She smoothed her gown, the green silk one with the red brocade that she thought still flattered her, despite the extra weight. Only when she felt every crease had been brushed away did she examine herself in the mirror. Not willing, nor happily, but out of long habit.

“Mirror. . .” she began, and paused. An old face stared back at her.

She made a conscious decision not to count the new wrinkles, roads on her face that led to a destination far too close now. No, she definitely would not count them this time.

There were sixty-two.

Damn it.

Her knees already ached. She needed to get this over with. One deep breath. Now ready. “Mirror, mirror. . .”

The itch on her elbow caught her attention, and she strained to keep herself from scratching. Bad enough to have to rise twice a night to use the chamber pot. She refused to succumb to the indignity of the rash that covered her arms and legs. Merely poison ivy. Nothing more. Everything else worked fine, except for the parts that had stopped working.

Once more, from the top. “Mirror, mirror, on the . . . oh, who the hell am I kidding, of course I’m not. Come on out, Reggie, there’s no need for the theatrics. Come on, don’t keep me waiting, you know how my knees get.”

Reggie’s face appeared in the mirror. Young, his skin taut and unblemished, eyes of the deepest emerald she’d ever seen, ravishing black curls casting shadows on his forehead just so. “Well that’s a shame. I do so love the swirling cloud of smoke effect thing. Took me ages to figure it out.”

“Yes, yes, it’s nice enough,” she said, “but after a few decades it gets. . .” No, she would not say that. “It gets tiresome.”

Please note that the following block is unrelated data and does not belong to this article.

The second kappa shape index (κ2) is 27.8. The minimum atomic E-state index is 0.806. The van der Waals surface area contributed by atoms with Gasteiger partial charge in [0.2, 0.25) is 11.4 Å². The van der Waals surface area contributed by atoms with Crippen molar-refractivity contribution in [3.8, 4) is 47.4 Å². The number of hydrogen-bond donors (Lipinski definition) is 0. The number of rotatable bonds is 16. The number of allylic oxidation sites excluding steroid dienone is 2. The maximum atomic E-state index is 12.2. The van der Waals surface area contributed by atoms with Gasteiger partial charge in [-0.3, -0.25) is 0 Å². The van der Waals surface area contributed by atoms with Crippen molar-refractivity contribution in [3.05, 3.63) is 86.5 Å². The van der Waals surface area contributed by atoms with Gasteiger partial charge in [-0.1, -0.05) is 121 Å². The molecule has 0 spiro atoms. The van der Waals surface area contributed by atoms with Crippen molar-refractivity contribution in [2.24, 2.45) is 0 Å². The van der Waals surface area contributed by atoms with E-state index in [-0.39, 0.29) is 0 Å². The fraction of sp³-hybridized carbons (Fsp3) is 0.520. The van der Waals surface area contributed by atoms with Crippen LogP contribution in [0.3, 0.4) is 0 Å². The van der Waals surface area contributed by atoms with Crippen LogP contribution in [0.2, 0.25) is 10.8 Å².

“You meant old.”

She grimaced and waved away the comment. “Never mind. Can you still do that thing you do?”

“The once a day wish? Most certainly! What shall it be? A day of eternal youth and beauty as before? Or perhaps something more exotic? A few slave boys to fan you with palm fronds? Yes?”

“I wish for a chair.”

“What?”

“A chair. Four legs, a tall back, nicely padded. Right here where my ass is about to fall.”

“A. . . chair.”

“Yes. Is that too much for you?”

Reggie sniffed. “No, no, of course not. It’s simply a little. . . well. . . pedestrian, don’t you think? Vast, cosmic powers, and all you use them for is a chair? Your court carpenters can almost as quickly make you one—”

“Reggie.”

“—if you but so ordered—”

“Reggie.”

“—them to undertake the endeavor, and out of any materials—”

“Reggie!”

“Fine, your grace. One cushioned chair, as you wish.”

The air rustled around her legs. The chair was there, as desired, although the fabric was perhaps a bit dull colored for her taste. Nonetheless, she sank gratefully into it, sighing with relief. “Oh, that’s much better. Thank you dear.”

She tapped her fingers on the arm of the chair. No, not quite right. Something was still missing. “Reggie?”

The bowl of warm water appeared at her feet, the scent of Epsom salt filling the air. She eased her toes into it and sighed again. “Thank you dear.”

“My pleasure, your grace,” Reggie said. “Shall we continue?”

“Do, yes.”

“Let’s see. Chapter sixty two of The Passion of Snow White and the Seven Nights of Knights. If I remember right, Snow White had just slept with Sir William and Sir Henry and the three were still abed. Page four hundred and twenty three. When Snow White opened her eyes, she found the two knights were already awake. The mattress shook as they rocked against each other in a passionate embrace, their lips meeting in a warm kiss as they stroked each others turgid swords.”

The queen smiled and closed her eyes as she listened. “Slowly, Reggie. Read slowly.”

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